#BlackLivesMatter: A Reading List to Understand Systemic Racism & Uplift Black Authors

The Toronto International Festival of Authors is an organization that values Black life and storytelling by Black authors. As a literary festival, we believe that understanding the world around us begins with knowledge, and we have a responsibility to use our platform to help us all get started on that journey. Being actively anti-racist means being critical of racist institutions, practicing inclusiveness and being self-reflective of the role we all play in dismantling oppressive systems. The list of books below should be a beginning and not the end of constant self betterment.

This month, we wish to spotlight A Different Booklist, which is a Black-owned bookstore in Toronto, and hope you will support them in this time, as well as other local Black-owned bookstores in your communities. Our vision of equity only works if everyone is truly free.

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TCAF’s Colourful History, Revisited

Toronto Comic Arts Festival, 2019 (c) Andy Nguyen


 

The Toronto Comic Arts Festival (TCAF) was originally established in 2003 in collaboration with The Beguiling comic shop. Seventeen years later: TCAF's humble beginnings in Trinity St. Paul’s United Church imbue an undeniable magic to its present stature. Today, TCAF is an internationally recognized forum for readers and creators to discover and share what’s new and exciting in the world of comics, its bustling marketplace a testament to the diversity of voices, genres, styles and storytelling techniques that exist within the medium.

Though TCAF will not be taking place in 2020—a consequence of the ongoing COVID-19 crisis—we spoke with TCAF’s Artistic Director, Christopher Butcher, and Managing Director, Miles Baker, to learn more about TCAF’s long journey and the lessons they’ve learned along the way.

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Nursing the World to Health

Each night at 7:30, the sounds of applause, cheering and cookware being struck echoes between the apartment buildings of a once lively downtown Toronto and in many other cities across the globe. It’s now one of the ways we show gratitude to the essential workers who bravely put themselves in harm’s way each day. The Toronto International Festival of Authors would like to extend sincere thank you to the healthcare workers, food and beverage providersdelivery personstransit drivers and many more who work tirelessly to keep our lives moving during these unprecedented times.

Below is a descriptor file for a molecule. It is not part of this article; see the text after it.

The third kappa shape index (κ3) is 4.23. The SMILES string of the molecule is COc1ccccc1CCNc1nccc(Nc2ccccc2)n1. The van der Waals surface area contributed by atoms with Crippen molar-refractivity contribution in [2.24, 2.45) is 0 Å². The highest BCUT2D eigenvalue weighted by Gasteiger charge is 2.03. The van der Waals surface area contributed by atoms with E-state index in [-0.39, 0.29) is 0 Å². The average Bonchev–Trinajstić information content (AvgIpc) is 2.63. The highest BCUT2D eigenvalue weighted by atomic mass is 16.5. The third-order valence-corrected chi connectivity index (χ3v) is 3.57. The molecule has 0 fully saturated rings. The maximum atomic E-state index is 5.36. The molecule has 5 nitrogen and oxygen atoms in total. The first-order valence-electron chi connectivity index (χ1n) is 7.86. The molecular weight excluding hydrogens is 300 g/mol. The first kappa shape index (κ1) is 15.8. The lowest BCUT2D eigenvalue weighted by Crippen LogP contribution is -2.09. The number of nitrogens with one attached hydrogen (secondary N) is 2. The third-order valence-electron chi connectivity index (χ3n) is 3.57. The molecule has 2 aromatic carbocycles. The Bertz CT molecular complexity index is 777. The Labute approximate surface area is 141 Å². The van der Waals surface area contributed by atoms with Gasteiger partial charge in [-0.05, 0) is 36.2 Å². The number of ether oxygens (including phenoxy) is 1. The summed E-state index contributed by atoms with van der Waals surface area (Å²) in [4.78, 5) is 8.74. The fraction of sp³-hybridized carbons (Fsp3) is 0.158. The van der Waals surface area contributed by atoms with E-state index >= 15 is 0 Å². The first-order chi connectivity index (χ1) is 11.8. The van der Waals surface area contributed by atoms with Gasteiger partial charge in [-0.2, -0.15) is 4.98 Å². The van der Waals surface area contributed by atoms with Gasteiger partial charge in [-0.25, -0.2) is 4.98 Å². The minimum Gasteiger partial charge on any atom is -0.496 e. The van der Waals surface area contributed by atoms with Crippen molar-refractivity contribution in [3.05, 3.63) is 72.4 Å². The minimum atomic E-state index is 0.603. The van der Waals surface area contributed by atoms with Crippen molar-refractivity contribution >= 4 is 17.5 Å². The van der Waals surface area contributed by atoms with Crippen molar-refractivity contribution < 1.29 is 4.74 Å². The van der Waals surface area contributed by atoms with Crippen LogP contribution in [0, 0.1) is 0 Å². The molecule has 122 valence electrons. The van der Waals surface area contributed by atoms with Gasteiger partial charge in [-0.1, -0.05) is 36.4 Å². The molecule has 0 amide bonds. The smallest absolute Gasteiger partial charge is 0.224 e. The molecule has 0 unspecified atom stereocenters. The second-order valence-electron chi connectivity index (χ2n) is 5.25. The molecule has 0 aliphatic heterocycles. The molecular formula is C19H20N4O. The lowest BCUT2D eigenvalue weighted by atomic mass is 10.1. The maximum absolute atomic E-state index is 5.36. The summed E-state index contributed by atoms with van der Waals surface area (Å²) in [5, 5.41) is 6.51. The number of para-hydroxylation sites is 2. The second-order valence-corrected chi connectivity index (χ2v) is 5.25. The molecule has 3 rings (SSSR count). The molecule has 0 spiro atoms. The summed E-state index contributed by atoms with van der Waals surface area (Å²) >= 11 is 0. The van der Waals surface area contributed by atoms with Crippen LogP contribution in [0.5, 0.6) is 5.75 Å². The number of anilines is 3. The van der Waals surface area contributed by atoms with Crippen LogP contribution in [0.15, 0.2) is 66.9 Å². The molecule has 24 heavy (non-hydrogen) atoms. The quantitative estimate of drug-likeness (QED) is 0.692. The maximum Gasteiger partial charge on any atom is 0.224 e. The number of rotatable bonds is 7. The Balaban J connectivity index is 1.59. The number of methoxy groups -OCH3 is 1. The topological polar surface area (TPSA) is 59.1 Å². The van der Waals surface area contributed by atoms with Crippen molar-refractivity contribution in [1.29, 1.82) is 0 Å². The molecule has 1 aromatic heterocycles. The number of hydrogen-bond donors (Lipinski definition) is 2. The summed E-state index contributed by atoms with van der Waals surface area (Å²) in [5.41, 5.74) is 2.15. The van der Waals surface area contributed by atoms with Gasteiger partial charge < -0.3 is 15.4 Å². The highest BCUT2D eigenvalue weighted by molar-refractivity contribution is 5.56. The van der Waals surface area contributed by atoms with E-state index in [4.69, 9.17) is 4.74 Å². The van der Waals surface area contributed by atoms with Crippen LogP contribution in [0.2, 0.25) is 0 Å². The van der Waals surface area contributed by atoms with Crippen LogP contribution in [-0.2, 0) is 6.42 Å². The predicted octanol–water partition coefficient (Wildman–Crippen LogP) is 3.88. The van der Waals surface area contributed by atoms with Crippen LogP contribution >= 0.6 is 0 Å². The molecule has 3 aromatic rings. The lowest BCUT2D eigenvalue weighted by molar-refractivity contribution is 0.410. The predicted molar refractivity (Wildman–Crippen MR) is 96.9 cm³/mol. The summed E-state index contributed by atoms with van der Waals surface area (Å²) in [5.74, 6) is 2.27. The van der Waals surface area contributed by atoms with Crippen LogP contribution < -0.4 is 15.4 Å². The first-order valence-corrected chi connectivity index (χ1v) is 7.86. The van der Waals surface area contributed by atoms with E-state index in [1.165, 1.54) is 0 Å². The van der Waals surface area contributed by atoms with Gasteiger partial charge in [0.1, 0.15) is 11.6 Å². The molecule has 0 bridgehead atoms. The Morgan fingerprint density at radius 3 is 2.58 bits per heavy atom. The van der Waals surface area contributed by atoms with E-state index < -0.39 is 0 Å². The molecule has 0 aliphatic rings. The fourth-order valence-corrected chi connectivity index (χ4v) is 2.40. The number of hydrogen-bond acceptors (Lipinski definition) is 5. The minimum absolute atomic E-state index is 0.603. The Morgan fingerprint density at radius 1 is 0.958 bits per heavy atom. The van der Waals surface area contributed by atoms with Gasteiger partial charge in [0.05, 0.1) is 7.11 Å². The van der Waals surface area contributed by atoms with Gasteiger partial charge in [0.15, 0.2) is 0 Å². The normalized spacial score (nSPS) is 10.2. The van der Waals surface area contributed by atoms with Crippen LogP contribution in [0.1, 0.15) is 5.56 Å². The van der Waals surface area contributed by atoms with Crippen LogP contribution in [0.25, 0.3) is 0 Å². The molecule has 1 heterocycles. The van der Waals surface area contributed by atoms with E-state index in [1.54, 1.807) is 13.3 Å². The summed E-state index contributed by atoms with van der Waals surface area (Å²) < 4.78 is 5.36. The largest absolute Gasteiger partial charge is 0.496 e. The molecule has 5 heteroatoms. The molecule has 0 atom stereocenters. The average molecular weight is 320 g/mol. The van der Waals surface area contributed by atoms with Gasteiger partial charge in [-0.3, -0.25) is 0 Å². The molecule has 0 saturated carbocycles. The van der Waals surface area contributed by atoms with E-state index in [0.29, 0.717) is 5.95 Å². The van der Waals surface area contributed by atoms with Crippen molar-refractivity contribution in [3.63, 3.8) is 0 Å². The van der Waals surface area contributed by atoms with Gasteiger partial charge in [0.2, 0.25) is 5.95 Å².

This month marks National Nursing Week, which in 2020 comes with the theme: Nurses: A Voice to Lead — Nursing the World to Health.  Nurses address a wide range of health challenges, which reveal new heart-wrenching stories that often go untold every day. In times of crisis, we turn to both nurses and storytellers for perspective, strength and healing. This May, in recognition of nurses everywhere, we asked leading voices in the literary community what they think the world might need to heal right now. Here's what they said:

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9 Books to Read During Asian Heritage Month

Photo by Sean Kong on Unsplash copy

It's officially Asian Heritage Month! It was created by the Canadian government as "an opportunity for all Canadians to learn more about the many achievements and contributions of Canadians of Asian descent". We wanted to use our platform to spotlight the works of Asian-Canadians ranging from comics to nonfiction and for all ages.

Make sure to add these books to your reading lists and share your picks with us on our social media channels by using @festofauthors.

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POWER OF THE POETS Contest

 

Carlos Amorales, Black Cloud, 2007/2015. Installation view: The Power Plant, Toronto, 2015. Courtesy of Diane and Bruce Halle Collection. Photo: Toni Hafkenscheid.

Carlos Amorales, Black Cloud, 2007/2015. Photo: Toni Hafkenscheid.

Congratulations to the winners of the Power of the Poets contest!


The Power Plant and the Toronto International Festival of Authors are excited to co-present POWER OF THE POETS, an ekphrastic poetry contest!

Ekphrastic poetry is poetry written about a work of art, often striving to connect what we see with feelings, memories and other insights. Well known examples include Ode on a Grecian Urn by John Keats and Landscape with the Fall of Icarus by William Carlos Williams.

In celebration of April as National Poetry Month, we invite you to write your own ekphrastic poem, inspired by one of The Power Plant’s five Clerestory Commissions:

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